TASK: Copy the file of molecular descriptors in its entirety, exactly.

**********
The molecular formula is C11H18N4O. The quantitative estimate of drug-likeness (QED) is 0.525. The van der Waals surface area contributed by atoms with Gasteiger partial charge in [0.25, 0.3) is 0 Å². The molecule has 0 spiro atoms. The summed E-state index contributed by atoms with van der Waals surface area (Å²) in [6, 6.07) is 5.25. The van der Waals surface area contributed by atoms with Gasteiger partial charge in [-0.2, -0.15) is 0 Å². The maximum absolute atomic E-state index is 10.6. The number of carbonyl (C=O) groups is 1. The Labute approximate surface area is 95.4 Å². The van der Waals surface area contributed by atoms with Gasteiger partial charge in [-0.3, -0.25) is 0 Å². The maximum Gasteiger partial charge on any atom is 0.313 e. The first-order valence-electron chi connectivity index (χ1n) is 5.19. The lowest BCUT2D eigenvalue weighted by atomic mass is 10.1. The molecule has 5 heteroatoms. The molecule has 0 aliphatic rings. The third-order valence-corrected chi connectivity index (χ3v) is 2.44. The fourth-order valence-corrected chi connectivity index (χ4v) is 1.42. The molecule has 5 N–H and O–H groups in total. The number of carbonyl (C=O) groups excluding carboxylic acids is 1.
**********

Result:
The molecular formula is C11H18N4O. The quantitative estimate of drug-likeness (QED) is 0.525. The van der Waals surface area contributed by atoms with Gasteiger partial charge in [0.25, 0.3) is 0 Å². The molecule has 0 spiro atoms. The summed E-state index contributed by atoms with van der Waals surface area (Å²) in [6, 6.07) is 5.25. The van der Waals surface area contributed by atoms with Gasteiger partial charge in [-0.2, -0.15) is 0 Å². The maximum absolute atomic E-state index is 10.6. The number of carbonyl (C=O) groups is 1. The Labute approximate surface area is 95.4 Å². The van der Waals surface area contributed by atoms with Gasteiger partial charge in [-0.3, -0.25) is 0 Å². The maximum Gasteiger partial charge on any atom is 0.313 e. The first-order valence-electron chi connectivity index (χ1n) is 5.19. The lowest BCUT2D eigenvalue weighted by atomic mass is 10.1. The molecule has 5 heteroatoms. The molecule has 0 aliphatic rings. The third-order valence-corrected chi connectivity index (χ3v) is 2.44. The fourth-order valence-corrected chi connectivity index (χ4v) is 1.42. The molecule has 5 N–H and O–H groups in total. The number of carbonyl (C=O) groups excluding carboxylic acids is 1.